Is this in fact the last lecture or will he be back for one more press conference/national scolding next month, to let us all know how much we’ve let him down on his way out the door? I think he’s got one more in him. This is the year-end press conference, it seems.

I’m surprised he decided to go through with it under the circumstances. It’s a fraught moment: The left’s in a frenzy over the CIA’s accusation against Russia, Trump is spinning for Putin by questioning who did the hacking, Hillary’s suddenly pointing fingers at Russia and the FBI for sinking her presidential bid, and the electoral college is set to vote in 72 hours. Whatever your opinion on what Russia’s secret motive was, their operation was obviously a smash success — Trump won and we have chaos within two deeply embittered partisan factions. Obama will need to choose his words carefully today, especially if he’s still hoping to maintain good relations with Trump in hopes of lobbying him on policy:

Even as President Barack Obama seeks to maintain an amicable relationship with Trump in an attempt to influence his successor’s agenda, the public spat between aides over Russia’s hacking has turned into the type of bitter back-and-forth the White House initially sought to avoid in the days immediately following the election…

The President-elect’s dismissal of US intelligence pinning Russia to the hacking was “materially different” from Trump’s other bombastic statements, according to one White House official who spoke anonymously to describe internal thinking. It motivated the White House to alter its approach.

If Obama’s given up on trying to lobby him, then he’s freer to say or do what he wants. But what could he say or do to try to box Trump in on Russia? One option is to call for new sanctions on Russia, just as Lindsey Graham wants, and insist on trying to pass them during the current lame-duck session. Trump could undo them next year but if the Republican-controlled Congress backed Obama on them now, it’d at least send a message to Trump from his own party if/when he acts that he’s not doing so with a united GOP behind him. (Remember, although Republican opinion of Putin has improved considerably over the past four months, it’s still negative on balance.) And if McConnell and Ryan won’t act on new sanctions now on the theory that Trump should start his presidency without any new last-minute obligations added to his plate, that’s useful to Democrats too. Then they can argue that the congressional GOP is as weak on Russia as Trump himself is. That’s good midterm motivation for the left, if nothing else.

Whatever Obama might say about Trump today, expect him to take a shot at Republicans generally for their Strange New Respect for Moscow. Here’s what he told NPR yesterday:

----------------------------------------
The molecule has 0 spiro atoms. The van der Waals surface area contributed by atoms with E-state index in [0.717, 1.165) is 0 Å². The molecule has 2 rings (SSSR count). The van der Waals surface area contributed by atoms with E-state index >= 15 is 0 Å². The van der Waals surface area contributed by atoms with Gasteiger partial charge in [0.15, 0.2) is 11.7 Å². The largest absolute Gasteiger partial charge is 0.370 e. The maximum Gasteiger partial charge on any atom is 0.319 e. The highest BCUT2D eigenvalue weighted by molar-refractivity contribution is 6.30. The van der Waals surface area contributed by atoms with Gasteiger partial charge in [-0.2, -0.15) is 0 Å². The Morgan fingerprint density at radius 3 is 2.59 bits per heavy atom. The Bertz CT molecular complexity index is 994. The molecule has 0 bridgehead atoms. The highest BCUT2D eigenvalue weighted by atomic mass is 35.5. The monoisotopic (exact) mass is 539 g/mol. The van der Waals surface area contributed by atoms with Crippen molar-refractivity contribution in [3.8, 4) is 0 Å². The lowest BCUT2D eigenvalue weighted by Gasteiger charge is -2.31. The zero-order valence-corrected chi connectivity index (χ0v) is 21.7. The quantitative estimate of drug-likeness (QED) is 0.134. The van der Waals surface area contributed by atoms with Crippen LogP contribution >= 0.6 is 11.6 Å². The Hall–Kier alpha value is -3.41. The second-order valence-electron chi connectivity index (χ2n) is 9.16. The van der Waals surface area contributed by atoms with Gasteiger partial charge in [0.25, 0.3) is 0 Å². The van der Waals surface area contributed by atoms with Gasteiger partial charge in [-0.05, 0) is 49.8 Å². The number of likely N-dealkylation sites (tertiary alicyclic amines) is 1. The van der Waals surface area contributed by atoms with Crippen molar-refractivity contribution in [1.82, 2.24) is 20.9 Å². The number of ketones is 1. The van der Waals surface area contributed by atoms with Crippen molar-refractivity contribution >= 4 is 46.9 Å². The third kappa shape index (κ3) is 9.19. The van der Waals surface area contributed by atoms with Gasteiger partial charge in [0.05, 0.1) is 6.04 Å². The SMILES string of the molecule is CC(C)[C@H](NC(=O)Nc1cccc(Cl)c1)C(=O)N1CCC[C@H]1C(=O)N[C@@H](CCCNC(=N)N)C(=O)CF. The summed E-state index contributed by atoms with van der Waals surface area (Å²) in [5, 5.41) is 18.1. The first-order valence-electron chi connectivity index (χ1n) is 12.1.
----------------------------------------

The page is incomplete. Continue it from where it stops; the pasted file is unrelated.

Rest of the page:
“The irony of all this, of course, is that for most of my presidency, there’s been a pretty sizable wing of the Republican Party that has consistently criticized me for not being tough enough on Russia,” he said. “Some of those folks during the campaign endorsed Donald Trump, despite the fact that a central tenet of his foreign policy was we shouldn’t be so tough on Russia. And that kind of inconsistency I think makes it appear, at least, that their particular position on Russia on any given day depends on what’s politically expedient.”…

“This is somebody, the former head of the KGB, who is responsible for crushing democracy in Russia, muzzling the press, throwing political dissidents in jail, countering American efforts to expand freedom at every turn; is currently making decisions that’s leading to a slaughter in Syria. And a big chunk of the Republican Party, which prided itself during the Reagan era and for decades that followed as being the bulwark against Russian influence, now suddenly is embracing him.”

That scolding would mean more coming from a guy who wasn’t pantsed by Putin on every major point of conflict with the United States over the last four years and who openly mocked Mitt Romney in 2012 for believing that Russia is an enemy of the United States. But he’s got a point, damaged messenger or not.

Two things to watch for at the presser. One: Obama’s destined to be asked whether the electoral college should consider this Russia business in deciding whether to stick to the outcome in their home states. Some Democrats, including John Podesta, have called for the college to receive an intelligence briefing before it votes; others want the electors to withhold their votes from Trump, briefing or no, to punish Putin. Any hint by O that the electoral college should consider ignoring the result in their individual states will be explosive — and for that reason, I assume he’ll stay far away from it. We’ll get some version of “no comment,” but how Obama dodges will be interesting in its own right. Two: Word on the street is that the administration might try to embarrass the kleptocrat Putin before O leaves office by revealing its intelligence on just how vast his wealth is. I’m … not sure what the point of that would be, as Russians understand that the regime is corrupt. Supposedly it might shame some western bankers into refusing to do business with Putin, but that’s dubious too. The 2014 sanctions on Russia were also supposed to shame western businesses into limiting their dealings with Russia, yet there Rex Tillerson was that same year, choosing to attend a major petroleum conference in Moscow. How’d that work out for him? Does he seem shamed?

The presser’s set to begin at 2:15 ET, which, adjusting for Obama’s usual protocol, means you should expect an actual start time of around 2:45.